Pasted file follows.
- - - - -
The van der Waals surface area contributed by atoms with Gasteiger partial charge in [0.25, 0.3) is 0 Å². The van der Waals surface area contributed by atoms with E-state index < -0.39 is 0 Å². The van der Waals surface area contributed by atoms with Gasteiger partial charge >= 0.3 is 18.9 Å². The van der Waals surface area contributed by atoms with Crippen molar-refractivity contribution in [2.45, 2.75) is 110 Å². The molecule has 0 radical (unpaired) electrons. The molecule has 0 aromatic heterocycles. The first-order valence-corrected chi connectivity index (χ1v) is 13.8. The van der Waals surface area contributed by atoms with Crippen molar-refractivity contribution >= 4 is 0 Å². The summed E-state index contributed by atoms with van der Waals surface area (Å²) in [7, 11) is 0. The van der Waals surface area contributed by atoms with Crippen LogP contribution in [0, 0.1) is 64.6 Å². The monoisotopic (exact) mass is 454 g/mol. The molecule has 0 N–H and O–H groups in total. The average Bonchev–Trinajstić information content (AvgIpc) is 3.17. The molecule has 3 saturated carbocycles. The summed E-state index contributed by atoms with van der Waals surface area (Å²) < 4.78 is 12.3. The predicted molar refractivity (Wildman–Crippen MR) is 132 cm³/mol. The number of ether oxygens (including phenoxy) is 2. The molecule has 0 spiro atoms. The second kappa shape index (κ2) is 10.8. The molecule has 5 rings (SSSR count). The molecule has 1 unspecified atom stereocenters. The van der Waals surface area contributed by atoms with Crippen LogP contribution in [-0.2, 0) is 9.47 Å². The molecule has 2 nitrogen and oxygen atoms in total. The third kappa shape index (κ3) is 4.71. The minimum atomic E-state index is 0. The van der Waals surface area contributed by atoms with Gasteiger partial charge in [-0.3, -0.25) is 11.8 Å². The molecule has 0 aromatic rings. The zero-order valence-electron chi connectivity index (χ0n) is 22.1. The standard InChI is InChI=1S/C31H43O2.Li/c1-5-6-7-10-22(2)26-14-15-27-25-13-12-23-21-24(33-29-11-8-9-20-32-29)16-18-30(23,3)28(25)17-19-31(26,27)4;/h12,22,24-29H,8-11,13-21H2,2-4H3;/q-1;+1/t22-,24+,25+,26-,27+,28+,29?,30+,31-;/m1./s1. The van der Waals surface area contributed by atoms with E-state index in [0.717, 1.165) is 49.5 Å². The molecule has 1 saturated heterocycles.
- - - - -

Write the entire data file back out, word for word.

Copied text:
The van der Waals surface area contributed by atoms with Gasteiger partial charge in [0.25, 0.3) is 0 Å². The van der Waals surface area contributed by atoms with E-state index < -0.39 is 0 Å². The van der Waals surface area contributed by atoms with Gasteiger partial charge >= 0.3 is 18.9 Å². The van der Waals surface area contributed by atoms with Crippen molar-refractivity contribution in [2.45, 2.75) is 110 Å². The molecule has 0 radical (unpaired) electrons. The molecule has 0 aromatic heterocycles. The first-order valence-corrected chi connectivity index (χ1v) is 13.8. The van der Waals surface area contributed by atoms with Crippen molar-refractivity contribution >= 4 is 0 Å². The summed E-state index contributed by atoms with van der Waals surface area (Å²) in [7, 11) is 0. The van der Waals surface area contributed by atoms with Crippen LogP contribution in [0, 0.1) is 64.6 Å². The monoisotopic (exact) mass is 454 g/mol. The molecule has 0 N–H and O–H groups in total. The average Bonchev–Trinajstić information content (AvgIpc) is 3.17. The molecule has 3 saturated carbocycles. The summed E-state index contributed by atoms with van der Waals surface area (Å²) < 4.78 is 12.3. The predicted molar refractivity (Wildman–Crippen MR) is 132 cm³/mol. The number of ether oxygens (including phenoxy) is 2. The molecule has 0 spiro atoms. The second kappa shape index (κ2) is 10.8. The molecule has 5 rings (SSSR count). The molecule has 1 unspecified atom stereocenters. The van der Waals surface area contributed by atoms with Crippen LogP contribution in [-0.2, 0) is 9.47 Å². The molecule has 2 nitrogen and oxygen atoms in total. The third kappa shape index (κ3) is 4.71. The minimum atomic E-state index is 0. The van der Waals surface area contributed by atoms with Gasteiger partial charge in [-0.3, -0.25) is 11.8 Å². The molecule has 0 aromatic rings. The zero-order valence-electron chi connectivity index (χ0n) is 22.1. The standard InChI is InChI=1S/C31H43O2.Li/c1-5-6-7-10-22(2)26-14-15-27-25-13-12-23-21-24(33-29-11-8-9-20-32-29)16-18-30(23,3)28(25)17-19-31(26,27)4;/h12,22,24-29H,8-11,13-21H2,2-4H3;/q-1;+1/t22-,24+,25+,26-,27+,28+,29?,30+,31-;/m1./s1. The van der Waals surface area contributed by atoms with E-state index in [0.717, 1.165) is 49.5 Å². The molecule has 1 saturated heterocycles.